Lessons you can share with your kids or with your inner child.
#5 The Behavior Cycle: How our beliefs drive our thoughts, feelings and behaviors
I thought I’d show you one way to think about our behavior and where it comes from and how our beliefs about ourselves drive our thoughts and feelings. So, here’s a diagram. Start at the bottom with the ‘belief’ circle. When we believe something about ourselves, such as that we are stupid, or worthless or not good enough, we start to see the world through the eyes of that belief. That means that if I think I’m stupid, I will look for evidence of that in the things that happen around me and I won’t notice all the evidence that shows how brilliant I am. It’s as if I were to tell you to count the blue cars that pass your house for ten minutes, and then after ten minutes I ask you how many green cars went by – you may not be able to tell me because you were looking for the blue cars. Our beliefs act in the same way – we only find evidence that proves that they are true, not evidence that shows they are false. And – when we find evidence, our beliefs get stronger.
That leads to the next circle ‘Thought’. When we think we see evidence for a belief, we have a thought about it. That might be “I’m so stupid, I can’t believe I just did that”. Or “see I knew you wouldn’t be able to do that – there’s no point even trying.” These thoughts then give us a horrible feeling – could be a knot in the stomach and a feeling of despair, or anger, or jealousy or any number of feelings. Sometimes those feelings can result in behavior – such as yelling or hitting. Sometimes we withdraw and become depressed. Sometimes we hurt ourselves or someone else, as a way to numb the pain we feel, but it doesn’t work to do that. What does work is to recognize and challenge the belief (None of our beliefs are true – we made them up!!) That’s the work we have to do in order to change any of our unwanted behaviors. It can actually be fun figuring it out! There are countless possibilities and I challenge you to figure out one for yourself. Two made up examples:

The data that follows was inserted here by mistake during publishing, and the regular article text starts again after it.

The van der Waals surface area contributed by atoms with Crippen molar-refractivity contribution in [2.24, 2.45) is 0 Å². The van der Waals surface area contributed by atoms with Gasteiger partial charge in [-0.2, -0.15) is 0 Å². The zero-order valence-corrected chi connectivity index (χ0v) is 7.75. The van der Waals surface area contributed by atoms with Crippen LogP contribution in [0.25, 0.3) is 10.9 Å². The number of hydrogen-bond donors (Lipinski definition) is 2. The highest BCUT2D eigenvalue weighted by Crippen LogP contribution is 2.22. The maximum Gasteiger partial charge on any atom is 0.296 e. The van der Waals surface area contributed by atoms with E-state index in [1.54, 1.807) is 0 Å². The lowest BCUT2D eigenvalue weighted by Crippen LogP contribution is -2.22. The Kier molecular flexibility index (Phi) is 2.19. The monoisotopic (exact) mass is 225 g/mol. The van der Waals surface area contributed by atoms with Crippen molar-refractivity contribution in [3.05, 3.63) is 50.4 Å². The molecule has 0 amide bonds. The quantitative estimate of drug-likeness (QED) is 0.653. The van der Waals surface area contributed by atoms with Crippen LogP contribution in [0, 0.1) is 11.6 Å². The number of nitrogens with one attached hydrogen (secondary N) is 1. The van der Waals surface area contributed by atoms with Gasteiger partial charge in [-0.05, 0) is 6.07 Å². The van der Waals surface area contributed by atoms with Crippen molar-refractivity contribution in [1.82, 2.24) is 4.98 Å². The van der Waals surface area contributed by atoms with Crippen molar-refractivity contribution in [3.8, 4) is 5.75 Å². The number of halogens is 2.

I know firsthand the emotional and financial costs of having a troubled teenager and I don’t want that to happen to you. That's why I wrote my book What They Don't Teach in Prenatal Class: The Key to Raising Trouble-Free Kids and Teens (available on Amazon).